Tuesday, July 24, 2018


I don't want to address all the arguments made in the latest David Brooks column, which offers advice for the Democrats going into the 2020 presidential election. (You will no doubt be shocked to learn that Brooks advises Democrats to avoid socialism and fervent calls for racial justice.) I just want to quote one of his concluding paragraphs, and then talk about only part of that paragraph:
If I had to advise on a Democratic narrative I’d start with three premises: First, by 2020 everybody will be exhausted by the climate of negativism and hostility. Second, the core long-term fear is American decline; are we losing our mojo? Third, communities and nations don’t come together when they talk about their problems; they come together when they do something on behalf of their children.
(Emphasis added.)

Really? We're back to believing that "the fever" will surely break soon?

Barack Obama thought "the fever" would break after the 2012 election. It didn't. Four years later, Republicans (with help from Putin, Comey, and an email-obsessed mainstream media) got the living embodiment of the fever elected president, while driving Fox News even further into the fever swamp and elevating other febrile media outlets to near-mainstream status. At this point, the fever is Republicanism, and it appears that at least 40% of the public has caught an incurable case of it.

It's true that by 2020 some Americans "will be exhausted by the climate of negativism and hostility" -- many have felt that way since early 2017, if not earlier. Democrats need to find a candidate who can give those voters a sense that we'll soon enter into a post-hostility era. The 2020 Democratic candidate will have a tough challenge: appeal to the hostility-averse while also being tough enough to compete with the most hostile presidential candidate of all time. I don't know which aspirant can do both.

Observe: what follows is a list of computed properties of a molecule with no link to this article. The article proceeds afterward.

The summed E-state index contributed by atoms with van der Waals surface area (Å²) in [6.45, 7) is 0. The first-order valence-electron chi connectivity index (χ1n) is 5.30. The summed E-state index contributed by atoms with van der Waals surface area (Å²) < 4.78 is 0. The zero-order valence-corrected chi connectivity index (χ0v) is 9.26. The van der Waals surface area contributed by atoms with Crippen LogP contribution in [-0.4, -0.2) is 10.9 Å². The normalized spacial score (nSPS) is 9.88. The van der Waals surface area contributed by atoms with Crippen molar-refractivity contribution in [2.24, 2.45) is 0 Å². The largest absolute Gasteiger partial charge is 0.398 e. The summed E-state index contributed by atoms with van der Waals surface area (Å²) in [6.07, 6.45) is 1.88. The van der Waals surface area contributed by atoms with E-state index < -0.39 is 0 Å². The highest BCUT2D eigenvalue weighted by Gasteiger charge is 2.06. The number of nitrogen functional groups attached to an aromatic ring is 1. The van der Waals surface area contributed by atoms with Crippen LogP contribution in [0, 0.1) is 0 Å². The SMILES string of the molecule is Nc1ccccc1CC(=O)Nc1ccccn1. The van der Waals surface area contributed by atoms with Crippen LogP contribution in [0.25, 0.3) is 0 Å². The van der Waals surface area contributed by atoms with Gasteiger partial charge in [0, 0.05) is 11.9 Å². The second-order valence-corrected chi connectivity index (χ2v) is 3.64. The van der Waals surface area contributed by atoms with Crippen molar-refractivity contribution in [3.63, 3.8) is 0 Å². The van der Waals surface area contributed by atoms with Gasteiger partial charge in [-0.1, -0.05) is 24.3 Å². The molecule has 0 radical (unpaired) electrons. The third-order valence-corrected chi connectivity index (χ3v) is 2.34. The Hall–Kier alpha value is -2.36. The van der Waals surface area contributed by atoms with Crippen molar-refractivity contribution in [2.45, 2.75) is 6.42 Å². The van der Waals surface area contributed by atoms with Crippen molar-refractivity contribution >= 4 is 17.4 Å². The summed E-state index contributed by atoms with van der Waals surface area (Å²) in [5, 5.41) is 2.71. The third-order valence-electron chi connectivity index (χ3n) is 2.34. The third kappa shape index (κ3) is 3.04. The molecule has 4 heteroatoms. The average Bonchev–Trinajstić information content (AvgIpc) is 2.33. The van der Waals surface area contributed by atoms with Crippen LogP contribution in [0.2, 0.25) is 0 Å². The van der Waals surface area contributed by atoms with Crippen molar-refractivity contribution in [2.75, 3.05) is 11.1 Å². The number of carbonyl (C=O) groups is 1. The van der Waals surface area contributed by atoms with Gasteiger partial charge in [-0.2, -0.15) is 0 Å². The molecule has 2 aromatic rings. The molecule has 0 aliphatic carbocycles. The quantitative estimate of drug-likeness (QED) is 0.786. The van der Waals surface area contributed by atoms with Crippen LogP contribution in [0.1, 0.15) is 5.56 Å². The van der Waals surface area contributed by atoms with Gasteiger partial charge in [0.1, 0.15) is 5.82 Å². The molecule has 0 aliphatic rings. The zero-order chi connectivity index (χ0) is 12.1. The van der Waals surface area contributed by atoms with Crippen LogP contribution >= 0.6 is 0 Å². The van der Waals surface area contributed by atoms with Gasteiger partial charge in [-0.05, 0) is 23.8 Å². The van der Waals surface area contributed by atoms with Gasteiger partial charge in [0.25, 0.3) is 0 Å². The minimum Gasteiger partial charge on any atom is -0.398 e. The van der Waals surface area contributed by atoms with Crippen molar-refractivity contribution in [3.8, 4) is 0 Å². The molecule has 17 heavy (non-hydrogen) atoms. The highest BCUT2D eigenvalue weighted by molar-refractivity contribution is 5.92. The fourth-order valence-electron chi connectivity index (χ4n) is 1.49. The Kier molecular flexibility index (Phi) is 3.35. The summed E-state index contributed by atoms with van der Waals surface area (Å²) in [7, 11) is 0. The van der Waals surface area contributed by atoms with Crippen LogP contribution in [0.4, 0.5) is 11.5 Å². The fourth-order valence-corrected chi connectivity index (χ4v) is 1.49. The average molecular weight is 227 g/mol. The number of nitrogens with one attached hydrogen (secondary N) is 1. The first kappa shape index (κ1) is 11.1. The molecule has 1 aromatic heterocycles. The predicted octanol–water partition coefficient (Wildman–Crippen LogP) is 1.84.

As a candidate in 2016 and as president now, Donald Trump hasn't found it necessary to claim that he wants to bring us together because his electorate doesn't believe non-conservatives are Americans. They'd been negative and hostile for years before he came along.

Trump's 2020 opponent will be at a disadvantage. Niceness and toughness will be required of that candidate. And once the election is over, no matter who wins, the hostility won't abate much at all. Many of us probably won't live to see the fever break.


UPDATE: In responding to this column, I didn't dig deep, but Yastreblyansky did. Go read.

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